“In my view, it’s the plaintiffs’ lawyers using local governments to hijack the sovereignty of the states and create ‘city states,’ ” said Dave Yost, the Ohio attorney general, who filed a letter critical of the plan. “But this is not the United City-States of America.”
The plaintiffs also intend their proposal to be a course correction to the Big Tobacco settlement, as well as a possible template for future resolutions in such public welfare areas as firearms, climate change and environmental pollution.
The 1998 Master Tobacco Settlement, which resulted in payouts of some $250 billion, was struck between five cigarette manufacturers and 46 states seeking reimbursement for their Medicaid programs for treating tobacco-related illnesses. But much of the money went to discretionary funds of state legislatures. Especially in the wake of the 2008 financial crisis, hefty amounts were redirected to balancing budgets and fixing potholes, rather than to local prevention and treatment programs.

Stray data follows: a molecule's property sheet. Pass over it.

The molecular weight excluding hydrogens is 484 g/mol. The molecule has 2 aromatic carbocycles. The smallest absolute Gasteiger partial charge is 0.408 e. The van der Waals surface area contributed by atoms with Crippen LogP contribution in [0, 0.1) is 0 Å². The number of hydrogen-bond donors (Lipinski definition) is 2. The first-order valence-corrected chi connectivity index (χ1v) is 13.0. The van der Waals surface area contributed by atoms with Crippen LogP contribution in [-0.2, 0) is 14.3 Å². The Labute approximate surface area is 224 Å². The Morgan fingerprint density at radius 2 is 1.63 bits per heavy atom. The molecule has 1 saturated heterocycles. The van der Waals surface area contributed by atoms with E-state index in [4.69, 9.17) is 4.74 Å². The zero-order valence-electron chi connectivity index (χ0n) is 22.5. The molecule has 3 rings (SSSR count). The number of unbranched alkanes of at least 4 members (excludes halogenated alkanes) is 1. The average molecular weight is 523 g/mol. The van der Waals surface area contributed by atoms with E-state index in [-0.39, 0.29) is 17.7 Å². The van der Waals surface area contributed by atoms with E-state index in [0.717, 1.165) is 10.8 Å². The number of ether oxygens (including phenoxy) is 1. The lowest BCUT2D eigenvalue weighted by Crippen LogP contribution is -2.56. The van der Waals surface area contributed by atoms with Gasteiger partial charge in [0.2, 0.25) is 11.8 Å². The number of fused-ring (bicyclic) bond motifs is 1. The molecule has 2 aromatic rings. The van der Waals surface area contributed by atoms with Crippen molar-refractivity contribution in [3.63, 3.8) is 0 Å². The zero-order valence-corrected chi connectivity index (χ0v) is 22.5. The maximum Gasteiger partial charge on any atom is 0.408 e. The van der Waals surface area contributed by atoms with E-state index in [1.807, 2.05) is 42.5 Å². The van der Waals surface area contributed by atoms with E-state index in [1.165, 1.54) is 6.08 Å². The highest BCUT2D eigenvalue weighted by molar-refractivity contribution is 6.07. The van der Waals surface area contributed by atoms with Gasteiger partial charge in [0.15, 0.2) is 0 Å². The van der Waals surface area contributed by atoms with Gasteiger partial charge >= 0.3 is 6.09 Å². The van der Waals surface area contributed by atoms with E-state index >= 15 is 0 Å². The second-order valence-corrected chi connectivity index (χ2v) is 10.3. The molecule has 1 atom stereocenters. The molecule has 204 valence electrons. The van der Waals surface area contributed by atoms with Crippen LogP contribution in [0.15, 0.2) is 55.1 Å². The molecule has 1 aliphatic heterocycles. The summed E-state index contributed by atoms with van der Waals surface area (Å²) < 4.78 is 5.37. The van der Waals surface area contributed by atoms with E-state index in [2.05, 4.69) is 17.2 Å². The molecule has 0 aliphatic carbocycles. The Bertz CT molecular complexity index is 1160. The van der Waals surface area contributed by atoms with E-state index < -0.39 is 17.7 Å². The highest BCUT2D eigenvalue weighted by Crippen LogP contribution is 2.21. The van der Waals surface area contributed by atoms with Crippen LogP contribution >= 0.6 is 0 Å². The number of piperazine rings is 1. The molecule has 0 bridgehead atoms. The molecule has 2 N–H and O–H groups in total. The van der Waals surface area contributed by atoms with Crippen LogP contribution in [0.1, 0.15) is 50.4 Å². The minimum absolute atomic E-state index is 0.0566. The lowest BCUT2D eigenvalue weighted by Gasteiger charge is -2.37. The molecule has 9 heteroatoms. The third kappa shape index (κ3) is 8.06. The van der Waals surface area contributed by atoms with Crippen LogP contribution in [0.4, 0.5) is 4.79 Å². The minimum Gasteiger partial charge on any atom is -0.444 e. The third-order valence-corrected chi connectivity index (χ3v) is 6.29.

Still bitter about those outcomes, communities whose coffers had been depleted by the opioid crisis decided to sign with private lawyers, circumventing the states.
Since 2013, when Chicago filed its opioid lawsuit, platoons of these private lawyers have taken more than 500 depositions, filed thousands of motions, read through more than 50 million pages of documents and analyzed raw code from the Drug Enforcement Administration about pill distribution. At Judge Polster’s direction, they have shared their trove with the states.
“None of the attorneys general complained while we were doing all that,” said Paul Geller, an attorney whose opioid clients include Los Angeles. “It kind of makes you wonder why seeking to organize for negotiation purposes all of a sudden crosses the line for them.”
Strictly speaking, the states, whose cases are in state court, have no say in the federal litigation. While all are suing some manufacturers, fewer are going after the deep-pocketed distributors, and fewer still have named pharmacy chains. With the exception of some states, including Oklahoma, Massachusetts and New York, opioid litigation by many attorneys general lags behind the federal cases.